Can you provide more detail about the discount rate, given its importance in assessing the Plan’s funded health and in determining the Plan’s funded ratio?
The discount rate for the PSSP moved from 6.00% as at December 31, 2018 to 5.50% as at December 31, 2019. The most important component of the discount rate is the Plan actuary’s best estimate of future portfolio returns, which estimate is based on long-term asset class analyses completed by the actuary’s internal capital markets experts. Those estimated future returns were driven down steeply by the macro-economic realities that had firmly emerged by the end of 2019: an historically low interest rate environment with no apparent likelihood of change for the foreseeable future, coupled with continued slowing of overall global growth. The projected returns for equity and fixed income asset classes were, as a result, pegged much lower by the actuary at the end of 2019 than they had been at the end of 2018 (or in immediately prior years).

What if the Plan’s discount rate had simply been left unchanged as at December 31, 2019?
If the PSSP’s discount rate as at December 31, 2019 had remained unchanged from what it had been as at December 31, 2018 – that is, 6.00% – the funded ratio of the Plan would have been approximately 104%, driven upward by the strong investment returns realized in 2019. Instead, the 50-basis point drop in the discount rate resulted in an actuarially-calculated increase in the Plan’s liabilities by several hundred million dollars, and a resulting drop of the funded ratio to 98.5% as at December 31, 2019.

Again, however, it is critical to appreciate that there was no choice but to reduce the Plan’s discount rate. The Trustee had absolutely no ability or discretion to leave it at 6.00% - where it was as at December 31, 2018.

Is the PSSP’s discount rate in line with the rate used by other Canadian pension plans?
The sharp decline of the PSSP’s discount rate in 2019 is not specific to the PSSP. It is anticipated that all defined benefit plans in Canada will be experiencing a similar decline. The PSSP’s discount rate has typically been at the high end of the range for public-sector pension plans in Canada. Even with the drop in the PSSP’s discount rate to 5.50%, once other plans make their own adjustments it is expected that the PSSP’s discount rate will remain higher than many other plans.

Might the PSSP’s discount rate be further reduced in future years?
That is a possibility. The PSSP’s discount rate, in line with the discount rates of other Canadian pension plans, has been steadily trending downward over the past several years. While further reductions cannot be ruled out, it seems unlikely that such a steep decline as was booked in 2019 will occur again.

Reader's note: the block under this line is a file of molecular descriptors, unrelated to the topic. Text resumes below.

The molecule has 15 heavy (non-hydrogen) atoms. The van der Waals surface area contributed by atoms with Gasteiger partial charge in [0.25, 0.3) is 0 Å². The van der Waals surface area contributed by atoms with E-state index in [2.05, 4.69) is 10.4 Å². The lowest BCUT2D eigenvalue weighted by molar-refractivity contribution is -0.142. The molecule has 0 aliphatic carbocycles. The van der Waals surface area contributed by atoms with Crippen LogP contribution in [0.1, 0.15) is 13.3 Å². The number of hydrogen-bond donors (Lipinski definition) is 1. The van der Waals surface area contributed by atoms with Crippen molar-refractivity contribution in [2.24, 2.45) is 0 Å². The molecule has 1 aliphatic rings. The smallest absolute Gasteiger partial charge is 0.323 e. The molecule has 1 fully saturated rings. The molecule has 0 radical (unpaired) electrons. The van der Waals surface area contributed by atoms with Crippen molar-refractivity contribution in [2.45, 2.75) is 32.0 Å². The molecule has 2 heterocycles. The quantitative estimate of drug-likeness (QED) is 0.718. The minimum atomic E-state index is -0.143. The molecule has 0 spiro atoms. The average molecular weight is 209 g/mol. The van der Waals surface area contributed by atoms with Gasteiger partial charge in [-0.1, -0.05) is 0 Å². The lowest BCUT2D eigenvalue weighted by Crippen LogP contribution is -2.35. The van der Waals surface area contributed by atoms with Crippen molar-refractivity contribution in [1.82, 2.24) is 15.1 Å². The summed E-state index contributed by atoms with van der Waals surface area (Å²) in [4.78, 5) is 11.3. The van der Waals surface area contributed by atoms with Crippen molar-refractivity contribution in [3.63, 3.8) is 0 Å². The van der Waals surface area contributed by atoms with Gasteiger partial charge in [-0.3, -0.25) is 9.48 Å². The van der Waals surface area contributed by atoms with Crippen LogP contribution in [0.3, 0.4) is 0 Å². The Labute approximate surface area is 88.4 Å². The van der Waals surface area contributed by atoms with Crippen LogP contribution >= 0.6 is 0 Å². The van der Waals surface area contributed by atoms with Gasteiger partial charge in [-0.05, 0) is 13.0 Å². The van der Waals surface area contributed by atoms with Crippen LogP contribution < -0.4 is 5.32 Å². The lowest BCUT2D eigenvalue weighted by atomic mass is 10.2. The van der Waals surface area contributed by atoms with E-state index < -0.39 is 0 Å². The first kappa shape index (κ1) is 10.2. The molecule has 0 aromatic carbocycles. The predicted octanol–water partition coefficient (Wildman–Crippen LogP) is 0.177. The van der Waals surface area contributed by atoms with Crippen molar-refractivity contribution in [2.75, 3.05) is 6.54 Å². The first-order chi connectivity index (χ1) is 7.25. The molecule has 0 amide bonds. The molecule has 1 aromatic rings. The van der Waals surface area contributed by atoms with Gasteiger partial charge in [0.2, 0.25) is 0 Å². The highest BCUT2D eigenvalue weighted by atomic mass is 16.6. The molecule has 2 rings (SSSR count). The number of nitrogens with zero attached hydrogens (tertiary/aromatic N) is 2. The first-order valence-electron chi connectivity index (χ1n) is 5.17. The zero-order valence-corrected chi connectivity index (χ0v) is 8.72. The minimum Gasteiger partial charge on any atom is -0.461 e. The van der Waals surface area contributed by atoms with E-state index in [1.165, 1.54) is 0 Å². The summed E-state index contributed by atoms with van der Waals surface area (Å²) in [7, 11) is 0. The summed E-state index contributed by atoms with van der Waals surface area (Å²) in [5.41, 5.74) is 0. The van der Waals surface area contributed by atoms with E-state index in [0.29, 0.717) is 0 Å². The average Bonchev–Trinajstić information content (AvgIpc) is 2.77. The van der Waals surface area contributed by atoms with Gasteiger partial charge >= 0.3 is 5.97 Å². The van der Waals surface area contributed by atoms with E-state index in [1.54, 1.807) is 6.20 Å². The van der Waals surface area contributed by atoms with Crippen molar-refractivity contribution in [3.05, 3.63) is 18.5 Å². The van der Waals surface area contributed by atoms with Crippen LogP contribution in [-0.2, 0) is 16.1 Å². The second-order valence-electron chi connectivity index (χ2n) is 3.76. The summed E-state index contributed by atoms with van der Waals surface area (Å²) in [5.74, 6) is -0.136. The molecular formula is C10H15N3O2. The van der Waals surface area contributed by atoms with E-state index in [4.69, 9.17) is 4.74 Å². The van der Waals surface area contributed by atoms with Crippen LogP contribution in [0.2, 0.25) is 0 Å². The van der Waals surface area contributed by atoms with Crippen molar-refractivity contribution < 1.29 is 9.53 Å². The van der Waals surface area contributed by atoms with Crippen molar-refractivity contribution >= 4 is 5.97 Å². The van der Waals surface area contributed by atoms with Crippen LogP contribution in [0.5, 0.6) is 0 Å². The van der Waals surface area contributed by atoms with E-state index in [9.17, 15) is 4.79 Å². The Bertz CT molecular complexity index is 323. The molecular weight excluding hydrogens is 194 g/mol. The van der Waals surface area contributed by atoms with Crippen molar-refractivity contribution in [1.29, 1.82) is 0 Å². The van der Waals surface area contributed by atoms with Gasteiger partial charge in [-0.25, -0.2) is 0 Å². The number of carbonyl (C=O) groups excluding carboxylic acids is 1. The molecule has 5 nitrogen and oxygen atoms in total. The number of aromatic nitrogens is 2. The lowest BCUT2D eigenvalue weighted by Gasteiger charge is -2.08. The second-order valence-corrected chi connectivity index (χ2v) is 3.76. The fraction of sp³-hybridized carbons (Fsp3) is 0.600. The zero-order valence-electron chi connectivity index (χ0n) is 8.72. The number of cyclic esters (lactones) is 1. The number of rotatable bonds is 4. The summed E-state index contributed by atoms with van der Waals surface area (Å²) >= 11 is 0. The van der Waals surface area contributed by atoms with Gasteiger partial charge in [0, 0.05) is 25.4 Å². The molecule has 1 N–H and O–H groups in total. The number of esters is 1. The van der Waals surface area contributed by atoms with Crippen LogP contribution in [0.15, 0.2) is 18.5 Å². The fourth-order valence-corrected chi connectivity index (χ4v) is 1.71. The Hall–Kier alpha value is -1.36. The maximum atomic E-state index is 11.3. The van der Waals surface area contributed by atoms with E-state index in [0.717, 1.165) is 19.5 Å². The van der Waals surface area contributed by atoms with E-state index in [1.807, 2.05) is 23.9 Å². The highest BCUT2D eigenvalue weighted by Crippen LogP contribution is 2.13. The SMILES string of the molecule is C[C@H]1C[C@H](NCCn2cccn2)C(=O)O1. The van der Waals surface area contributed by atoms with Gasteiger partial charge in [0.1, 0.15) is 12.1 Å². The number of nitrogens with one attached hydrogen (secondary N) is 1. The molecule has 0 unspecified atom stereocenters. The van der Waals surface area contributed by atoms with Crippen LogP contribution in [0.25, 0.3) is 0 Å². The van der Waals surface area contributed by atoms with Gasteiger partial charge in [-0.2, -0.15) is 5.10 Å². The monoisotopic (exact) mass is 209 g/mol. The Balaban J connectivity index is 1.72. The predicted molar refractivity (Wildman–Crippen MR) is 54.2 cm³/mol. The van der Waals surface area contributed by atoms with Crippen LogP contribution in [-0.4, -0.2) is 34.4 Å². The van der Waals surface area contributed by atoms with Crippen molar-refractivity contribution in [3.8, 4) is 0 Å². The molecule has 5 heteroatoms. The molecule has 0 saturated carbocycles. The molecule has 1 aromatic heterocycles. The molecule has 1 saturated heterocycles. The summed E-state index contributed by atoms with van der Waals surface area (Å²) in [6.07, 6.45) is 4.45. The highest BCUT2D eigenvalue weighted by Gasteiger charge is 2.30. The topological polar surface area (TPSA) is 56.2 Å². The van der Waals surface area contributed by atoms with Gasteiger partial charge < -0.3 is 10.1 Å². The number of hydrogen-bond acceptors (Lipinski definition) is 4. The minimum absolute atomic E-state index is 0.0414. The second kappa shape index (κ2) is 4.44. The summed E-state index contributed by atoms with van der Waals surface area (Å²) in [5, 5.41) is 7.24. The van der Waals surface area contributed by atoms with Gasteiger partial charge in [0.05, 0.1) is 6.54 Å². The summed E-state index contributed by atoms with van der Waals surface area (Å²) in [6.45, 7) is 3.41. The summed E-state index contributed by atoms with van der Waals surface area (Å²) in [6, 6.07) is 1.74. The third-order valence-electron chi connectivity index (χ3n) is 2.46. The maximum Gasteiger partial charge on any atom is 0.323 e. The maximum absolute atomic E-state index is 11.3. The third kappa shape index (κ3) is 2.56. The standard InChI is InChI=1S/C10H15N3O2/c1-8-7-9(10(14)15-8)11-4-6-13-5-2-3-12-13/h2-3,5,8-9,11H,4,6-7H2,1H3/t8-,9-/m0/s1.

From the perspective of PSSP pensioners, it seems unfair that they will have to cope without any indexing (COLA) for a 5-year period. Is there further information that might help explain this situation?
In the end, the PSSP’s very mature demographic is the crux of the challenge. The PSSP simply has a disproportionately high number of pensioners compared to its base of active members. The liabilities attached to the pensioner group is very large and, arguably, those liabilities were not as robustly funded over the past decades as they might have been. The Plan has been left in the unenviable position of having to pay both present and future pension obligations from a finite pool of money.

This brings the concept of ‘inter-generational equity’ squarely into focus. The Plan’s funding policy is constructed to achieve balance between present and future pensioners, and continually calculating the liabilities attributable to each is fundamental to that. The discount rate is key here. If it is higher than it should be, then future liabilities are underestimated, and an unfair burden may be placed on the Plan’s younger, active members. If it is lower than it should be, then future liabilities are overestimated, and an unfair burden may be placed on the Plan’s older, active members and existing retirees. The goal is always to fix a rate that can be substantiated using the best information and analysis available and to objectively strive to avoid inter-generational inequity.

When is the next 5-year funded-health review?
The Trustee’s next review of the Plan’s funded health will be in 2025, for the 5-year cycle starting January 1, 2026 to December 31, 2030. For that review, indexing and other funding determinations will be dependent upon the Plan’s funded ratio as at December 31, 2024.

Click here to view more Q&As that were published in the Fall 2019 edition of ‘your Pension Connection’ newsletter. They provide additional information regarding Indexing and about the Plan’s funded-health review in general.